Somaliland is an autonomous self-determined region, northwest of Somalia. It is going to the polls for presidential elections today after a seven year wait.
Elections in Somaliland are to be held every five years. However, this will be its first election since 2010, after it was delayed due to drought, voter registration problems and lack of funding.
On the ballot paper are three candidates: Faysal Ali Warabe of UCID party, Abdirahman Mohamed Abdullahi of Waddani party and Muse Bihi Abdi, of the ruling Kulmiye party. It will be the first time for the Waddani party to contest and the third for UCID and Kulmiye parties.
The three candidates had the chance to sell their promises to the people of Somaliland in a debate on October 19, allowing them to scrutinise these promises and policies.
The incumbent, Ahmed Mohamed Mohamoud is not going for a re-election.
The campaign period ended on Friday last week ahead of the elections considered high stakes.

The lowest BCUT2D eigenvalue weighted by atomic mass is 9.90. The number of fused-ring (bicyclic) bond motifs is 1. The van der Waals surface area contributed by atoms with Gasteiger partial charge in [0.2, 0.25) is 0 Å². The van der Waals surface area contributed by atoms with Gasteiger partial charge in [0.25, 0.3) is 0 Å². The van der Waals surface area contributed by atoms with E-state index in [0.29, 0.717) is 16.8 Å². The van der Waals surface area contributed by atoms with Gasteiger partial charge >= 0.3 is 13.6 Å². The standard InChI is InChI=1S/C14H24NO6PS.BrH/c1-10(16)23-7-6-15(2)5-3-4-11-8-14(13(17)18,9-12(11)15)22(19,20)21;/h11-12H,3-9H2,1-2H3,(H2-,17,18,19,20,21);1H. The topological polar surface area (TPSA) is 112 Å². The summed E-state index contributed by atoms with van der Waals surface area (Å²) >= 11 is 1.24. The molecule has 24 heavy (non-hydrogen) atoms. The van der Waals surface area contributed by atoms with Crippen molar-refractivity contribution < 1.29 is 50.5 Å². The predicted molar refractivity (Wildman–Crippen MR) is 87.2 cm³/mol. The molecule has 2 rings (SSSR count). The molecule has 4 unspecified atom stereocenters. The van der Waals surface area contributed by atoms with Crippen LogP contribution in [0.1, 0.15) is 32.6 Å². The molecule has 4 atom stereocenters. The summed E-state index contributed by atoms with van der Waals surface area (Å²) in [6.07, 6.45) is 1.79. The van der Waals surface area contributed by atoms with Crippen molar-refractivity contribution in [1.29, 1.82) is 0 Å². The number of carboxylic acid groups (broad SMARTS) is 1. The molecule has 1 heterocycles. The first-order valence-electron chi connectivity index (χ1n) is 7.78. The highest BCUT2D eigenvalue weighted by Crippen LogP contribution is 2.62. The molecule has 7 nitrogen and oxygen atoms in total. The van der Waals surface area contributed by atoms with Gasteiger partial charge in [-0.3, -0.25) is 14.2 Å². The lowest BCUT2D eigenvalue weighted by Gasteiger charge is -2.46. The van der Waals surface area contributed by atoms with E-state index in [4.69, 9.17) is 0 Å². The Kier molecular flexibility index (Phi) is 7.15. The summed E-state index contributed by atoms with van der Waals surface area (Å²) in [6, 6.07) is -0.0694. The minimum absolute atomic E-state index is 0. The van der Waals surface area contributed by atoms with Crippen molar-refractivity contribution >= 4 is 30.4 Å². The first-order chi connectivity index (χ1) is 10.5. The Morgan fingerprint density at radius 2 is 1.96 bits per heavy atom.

Already the government has banned social media use to prevent hate speech and spread of fake news. The ban, affecting Facebook, Twitter, WhatsApp, Snapchat and Instagram among others, will be lifted once the election results have been declared.
Human rights groups have criticised the move by the elections commission, stating that the internet is crucial in development and democratisation process. Human Rights Watch stated that instead of banning the social media sites over fake news concerns, the commission should disseminate information accurately and to discourage violence.
The country’s election commission will be using a voter registration system, which uses eye biometric to identify voters before they cast their ballot so as to prevent fraud.
Election system is one-person one-vote unlike in Somalia where a delegation selected by clan leaders voted for the president.
A number of local and international election observers will report on the polling day.
Somaliland joined with Somalia in 1960. In 1991, it seceded from Somalia following the ousting of the Said Barre. Later in 2001, the country voted in a referendum to uphold its self-declared independence.
Although it has been more than 25 years of self-independence, the region is still not recognised as such and the Somali government still lays claim on it.